The third and final week of the curriculum asks students to envision “Where they’re going?” with a focus toward activism. Using the text, Courage of the Blue Boy, students consider the impact of environment on our existence and behavior within a broader global society. After reading the text, students create a neighborhood map complete with street names, landmarks, neighbors’ houses, memories and meaningful spaces that make their neighborhood unique. They highlight each place by “zooming in” on them through artistic and/or literary means. Students then write about a place (or two) that has particular significance to them. The priority in this lesson is to share, from a place of personal strength, what makes your space stand out from all others and why.
Before drafting their neighborhood map, students discuss the following questions:
- How did the author use color as a symbol to express a larger message?
- What does the author want the reader to understand?
- Have you ever been somewhere you felt out of place? Where? Why were you uncomfortable?
Having this opportunity to brainstorm the text and community in conjunction with one another sets the students up begin drawing their neighborhood map with greater intention, critically thinking about their use of color and what message they want their map to portray that accurately depicts their community or neighborhood. This again layers in the conversation of stereotypes from week 1–what is it that people believe about our communities? Is that accurate? If not, why is this the image being portrayed? How do we change it?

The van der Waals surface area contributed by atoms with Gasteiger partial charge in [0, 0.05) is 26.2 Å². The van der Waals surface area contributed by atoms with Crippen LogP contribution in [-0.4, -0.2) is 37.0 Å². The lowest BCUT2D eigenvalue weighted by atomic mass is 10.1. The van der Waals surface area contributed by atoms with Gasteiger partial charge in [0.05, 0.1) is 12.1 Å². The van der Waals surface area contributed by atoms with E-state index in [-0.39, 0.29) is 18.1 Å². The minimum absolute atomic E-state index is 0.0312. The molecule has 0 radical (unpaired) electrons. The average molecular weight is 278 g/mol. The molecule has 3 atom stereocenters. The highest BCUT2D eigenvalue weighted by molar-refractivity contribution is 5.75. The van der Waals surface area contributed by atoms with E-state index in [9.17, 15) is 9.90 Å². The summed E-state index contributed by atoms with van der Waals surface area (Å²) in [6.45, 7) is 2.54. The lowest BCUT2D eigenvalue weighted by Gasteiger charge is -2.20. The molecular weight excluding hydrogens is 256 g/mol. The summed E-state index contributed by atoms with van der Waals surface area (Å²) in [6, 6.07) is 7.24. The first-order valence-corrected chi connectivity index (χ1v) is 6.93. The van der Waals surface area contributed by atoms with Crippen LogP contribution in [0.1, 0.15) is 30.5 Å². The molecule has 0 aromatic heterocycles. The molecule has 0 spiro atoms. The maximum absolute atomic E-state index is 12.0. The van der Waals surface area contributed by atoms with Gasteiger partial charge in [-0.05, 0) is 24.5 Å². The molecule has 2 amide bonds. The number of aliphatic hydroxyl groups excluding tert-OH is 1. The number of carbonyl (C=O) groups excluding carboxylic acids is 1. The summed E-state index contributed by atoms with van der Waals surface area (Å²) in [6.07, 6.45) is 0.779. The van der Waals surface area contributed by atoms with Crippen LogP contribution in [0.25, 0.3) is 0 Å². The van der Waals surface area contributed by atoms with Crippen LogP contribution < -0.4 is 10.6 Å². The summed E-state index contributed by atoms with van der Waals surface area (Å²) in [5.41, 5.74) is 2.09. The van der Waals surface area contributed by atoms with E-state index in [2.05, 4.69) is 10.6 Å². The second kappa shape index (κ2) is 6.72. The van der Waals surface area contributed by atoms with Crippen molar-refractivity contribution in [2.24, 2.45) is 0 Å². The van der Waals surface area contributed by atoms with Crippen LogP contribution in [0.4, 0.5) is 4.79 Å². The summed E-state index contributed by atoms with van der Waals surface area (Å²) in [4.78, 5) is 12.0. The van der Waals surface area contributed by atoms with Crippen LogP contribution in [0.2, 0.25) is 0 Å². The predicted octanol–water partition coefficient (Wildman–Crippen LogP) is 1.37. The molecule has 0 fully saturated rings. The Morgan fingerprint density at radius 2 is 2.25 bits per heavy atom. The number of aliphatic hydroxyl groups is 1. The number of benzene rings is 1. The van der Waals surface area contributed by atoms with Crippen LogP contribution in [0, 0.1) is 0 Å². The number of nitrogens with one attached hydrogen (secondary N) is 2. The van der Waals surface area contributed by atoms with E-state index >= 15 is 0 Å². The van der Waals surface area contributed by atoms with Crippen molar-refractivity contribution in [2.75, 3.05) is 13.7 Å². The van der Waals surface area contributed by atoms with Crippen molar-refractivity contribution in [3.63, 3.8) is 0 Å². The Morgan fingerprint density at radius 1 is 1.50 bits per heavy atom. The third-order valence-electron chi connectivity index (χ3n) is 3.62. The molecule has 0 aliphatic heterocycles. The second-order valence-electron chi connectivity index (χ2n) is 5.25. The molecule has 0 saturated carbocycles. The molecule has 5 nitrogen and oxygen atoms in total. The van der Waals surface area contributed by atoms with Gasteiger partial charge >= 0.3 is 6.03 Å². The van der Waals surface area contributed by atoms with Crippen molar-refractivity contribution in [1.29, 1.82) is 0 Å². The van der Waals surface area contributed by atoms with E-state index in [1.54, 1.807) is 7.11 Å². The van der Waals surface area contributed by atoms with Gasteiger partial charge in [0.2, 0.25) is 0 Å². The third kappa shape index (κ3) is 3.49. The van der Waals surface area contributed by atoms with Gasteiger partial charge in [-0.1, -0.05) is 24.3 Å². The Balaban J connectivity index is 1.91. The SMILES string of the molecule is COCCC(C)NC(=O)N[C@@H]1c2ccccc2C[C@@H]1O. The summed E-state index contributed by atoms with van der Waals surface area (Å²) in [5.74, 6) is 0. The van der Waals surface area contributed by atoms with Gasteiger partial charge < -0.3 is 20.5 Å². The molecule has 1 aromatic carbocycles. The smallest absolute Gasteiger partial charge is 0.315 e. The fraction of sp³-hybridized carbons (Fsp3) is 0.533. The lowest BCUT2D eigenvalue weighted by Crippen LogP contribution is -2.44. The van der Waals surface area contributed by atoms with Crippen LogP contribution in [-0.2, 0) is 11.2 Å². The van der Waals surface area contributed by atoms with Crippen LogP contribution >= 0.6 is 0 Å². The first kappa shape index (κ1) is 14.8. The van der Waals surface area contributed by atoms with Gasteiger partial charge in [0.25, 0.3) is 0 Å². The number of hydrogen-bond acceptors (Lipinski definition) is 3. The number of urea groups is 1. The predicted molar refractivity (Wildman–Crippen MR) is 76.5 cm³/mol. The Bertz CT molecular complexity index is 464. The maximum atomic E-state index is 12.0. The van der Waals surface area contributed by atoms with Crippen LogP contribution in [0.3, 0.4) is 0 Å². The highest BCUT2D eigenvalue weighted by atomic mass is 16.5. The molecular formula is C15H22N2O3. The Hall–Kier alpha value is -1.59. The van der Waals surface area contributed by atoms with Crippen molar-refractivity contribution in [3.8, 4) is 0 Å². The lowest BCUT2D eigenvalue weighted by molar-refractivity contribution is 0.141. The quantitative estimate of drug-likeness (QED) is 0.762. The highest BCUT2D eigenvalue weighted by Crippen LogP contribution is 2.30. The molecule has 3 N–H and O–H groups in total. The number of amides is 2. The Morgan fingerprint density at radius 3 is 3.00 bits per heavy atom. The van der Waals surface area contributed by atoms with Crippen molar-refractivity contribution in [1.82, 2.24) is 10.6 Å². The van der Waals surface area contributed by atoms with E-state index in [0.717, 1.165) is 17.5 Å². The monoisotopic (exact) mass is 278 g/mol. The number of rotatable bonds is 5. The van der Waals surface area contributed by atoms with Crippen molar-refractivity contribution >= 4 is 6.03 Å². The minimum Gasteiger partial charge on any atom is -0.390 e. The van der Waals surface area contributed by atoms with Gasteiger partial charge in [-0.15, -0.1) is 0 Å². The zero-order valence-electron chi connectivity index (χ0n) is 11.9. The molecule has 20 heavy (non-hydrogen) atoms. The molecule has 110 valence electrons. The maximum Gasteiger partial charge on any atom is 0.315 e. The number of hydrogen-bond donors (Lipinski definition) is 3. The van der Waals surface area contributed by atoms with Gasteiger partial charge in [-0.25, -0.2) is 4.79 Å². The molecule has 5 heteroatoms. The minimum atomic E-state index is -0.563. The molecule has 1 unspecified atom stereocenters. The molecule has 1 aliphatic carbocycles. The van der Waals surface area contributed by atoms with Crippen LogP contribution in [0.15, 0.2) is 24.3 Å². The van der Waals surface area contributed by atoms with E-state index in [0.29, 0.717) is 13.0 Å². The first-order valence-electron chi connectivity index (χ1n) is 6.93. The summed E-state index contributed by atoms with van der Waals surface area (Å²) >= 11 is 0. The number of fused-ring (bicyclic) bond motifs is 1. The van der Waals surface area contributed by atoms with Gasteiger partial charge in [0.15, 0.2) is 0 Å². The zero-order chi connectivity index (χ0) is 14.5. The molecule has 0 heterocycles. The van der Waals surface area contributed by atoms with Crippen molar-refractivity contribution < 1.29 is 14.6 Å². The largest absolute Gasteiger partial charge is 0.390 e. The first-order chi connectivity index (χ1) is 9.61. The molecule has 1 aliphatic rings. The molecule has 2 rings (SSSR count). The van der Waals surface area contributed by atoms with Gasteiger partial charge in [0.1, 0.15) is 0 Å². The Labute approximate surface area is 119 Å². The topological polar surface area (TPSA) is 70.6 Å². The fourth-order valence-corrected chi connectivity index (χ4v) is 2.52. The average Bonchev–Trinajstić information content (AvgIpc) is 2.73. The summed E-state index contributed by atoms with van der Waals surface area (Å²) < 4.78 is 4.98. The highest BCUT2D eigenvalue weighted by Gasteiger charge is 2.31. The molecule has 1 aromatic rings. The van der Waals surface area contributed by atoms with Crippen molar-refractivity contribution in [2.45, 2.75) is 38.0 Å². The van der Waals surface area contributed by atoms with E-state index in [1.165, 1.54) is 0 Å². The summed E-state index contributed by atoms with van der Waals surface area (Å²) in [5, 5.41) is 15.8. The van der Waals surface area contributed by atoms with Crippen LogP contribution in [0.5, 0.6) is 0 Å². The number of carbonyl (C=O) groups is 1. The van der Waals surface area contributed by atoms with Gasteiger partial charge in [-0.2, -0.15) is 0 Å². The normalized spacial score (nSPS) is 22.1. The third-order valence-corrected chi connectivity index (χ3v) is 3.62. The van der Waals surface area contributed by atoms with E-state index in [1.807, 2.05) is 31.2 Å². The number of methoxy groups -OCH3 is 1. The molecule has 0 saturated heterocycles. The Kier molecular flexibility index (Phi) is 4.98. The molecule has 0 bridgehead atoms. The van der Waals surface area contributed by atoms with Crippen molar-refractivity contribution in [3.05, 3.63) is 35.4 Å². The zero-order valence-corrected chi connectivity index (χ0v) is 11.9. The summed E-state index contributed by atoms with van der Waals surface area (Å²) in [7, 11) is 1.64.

The next day students watch the documentary, Our Divided City to gain a broader understanding of how communities are isolated and marginalized in Kansas City. We also read the book, The Other Side by Jacqueline Woodson, connecting the symbolism of the fence in the text to the Troost Wall in Kansas City. Students work more closely with Kansas City’s history learning about the injustices plaguing our city today, and the historical implications of this that we are still working to overcome. Students return to their neighborhood map, considering where they see division and unity within their own community, what causes it, and how we can continue to spread unity and fight against division. Students get time to work on their maps on this day as well.
For the socratic seminar, students bring forward the idea of beauty from the week prior to consider their role in creating unity and beauty within their communities, which include, but are not limited to their classroom community, school community, neighborhood, sports and extracurriculars.
To culminate the week with collaborative group work, we read Maybe Something Beautiful by Isabel Campoy and The Day You Begin by Jacqueline Woodson to continue contemplating meaningful change in our community. Students develop a place-based writing piece focused on the impact of one’s community in shaping their identity within the world. They also analyze their map for its unseen or unrecognized beauty. They consider what Mira did to bring beauty into her community. They consider the stories of Nadja and Rigoberto and Angelina in The Day You Begin to think about how they used their voices and personal stories to bring about change. The place-based writing students create works to the same for the youth of Kansas City, and leads them into the culminating community and art-based field trip with a passion and fire for change!
Our Divided City: https://www.youtube.com/watch?v=UJS9aPW8kd4